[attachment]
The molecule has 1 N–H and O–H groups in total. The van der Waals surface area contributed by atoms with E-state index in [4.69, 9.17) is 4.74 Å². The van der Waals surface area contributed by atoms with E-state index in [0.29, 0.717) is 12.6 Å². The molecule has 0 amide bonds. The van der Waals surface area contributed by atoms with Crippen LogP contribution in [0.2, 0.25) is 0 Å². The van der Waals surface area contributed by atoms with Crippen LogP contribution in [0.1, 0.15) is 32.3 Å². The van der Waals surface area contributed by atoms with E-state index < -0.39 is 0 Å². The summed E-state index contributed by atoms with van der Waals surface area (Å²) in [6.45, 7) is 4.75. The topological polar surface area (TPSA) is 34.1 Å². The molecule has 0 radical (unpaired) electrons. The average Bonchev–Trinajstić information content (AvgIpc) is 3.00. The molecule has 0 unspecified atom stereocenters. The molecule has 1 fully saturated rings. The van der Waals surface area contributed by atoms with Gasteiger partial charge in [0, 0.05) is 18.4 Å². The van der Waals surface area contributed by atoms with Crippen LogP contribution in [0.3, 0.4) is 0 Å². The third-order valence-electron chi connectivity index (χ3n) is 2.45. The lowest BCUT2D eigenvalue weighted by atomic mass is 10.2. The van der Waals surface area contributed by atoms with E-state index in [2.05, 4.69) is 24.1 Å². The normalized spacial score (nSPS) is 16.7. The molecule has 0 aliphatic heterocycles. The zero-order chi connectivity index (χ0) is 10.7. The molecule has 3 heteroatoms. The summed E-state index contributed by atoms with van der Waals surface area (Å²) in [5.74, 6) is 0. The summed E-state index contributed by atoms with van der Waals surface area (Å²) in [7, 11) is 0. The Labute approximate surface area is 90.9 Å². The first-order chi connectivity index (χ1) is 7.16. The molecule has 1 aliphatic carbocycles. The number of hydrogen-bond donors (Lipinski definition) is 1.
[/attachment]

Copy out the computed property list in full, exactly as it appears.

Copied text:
The molecule has 1 N–H and O–H groups in total. The van der Waals surface area contributed by atoms with E-state index in [4.69, 9.17) is 4.74 Å². The van der Waals surface area contributed by atoms with E-state index in [0.29, 0.717) is 12.6 Å². The molecule has 0 amide bonds. The van der Waals surface area contributed by atoms with Crippen LogP contribution in [0.2, 0.25) is 0 Å². The van der Waals surface area contributed by atoms with Crippen LogP contribution in [0.1, 0.15) is 32.3 Å². The van der Waals surface area contributed by atoms with E-state index < -0.39 is 0 Å². The summed E-state index contributed by atoms with van der Waals surface area (Å²) in [6.45, 7) is 4.75. The topological polar surface area (TPSA) is 34.1 Å². The molecule has 0 radical (unpaired) electrons. The average Bonchev–Trinajstić information content (AvgIpc) is 3.00. The molecule has 0 unspecified atom stereocenters. The molecule has 1 fully saturated rings. The van der Waals surface area contributed by atoms with Gasteiger partial charge in [0, 0.05) is 18.4 Å². The van der Waals surface area contributed by atoms with Crippen LogP contribution in [0.3, 0.4) is 0 Å². The third-order valence-electron chi connectivity index (χ3n) is 2.45. The lowest BCUT2D eigenvalue weighted by atomic mass is 10.2. The van der Waals surface area contributed by atoms with E-state index in [2.05, 4.69) is 24.1 Å². The normalized spacial score (nSPS) is 16.7. The molecule has 0 aliphatic heterocycles. The zero-order chi connectivity index (χ0) is 10.7. The molecule has 3 heteroatoms. The summed E-state index contributed by atoms with van der Waals surface area (Å²) in [5.74, 6) is 0. The summed E-state index contributed by atoms with van der Waals surface area (Å²) in [7, 11) is 0. The Labute approximate surface area is 90.9 Å². The first-order chi connectivity index (χ1) is 7.16. The molecule has 1 aliphatic carbocycles. The number of hydrogen-bond donors (Lipinski definition) is 1.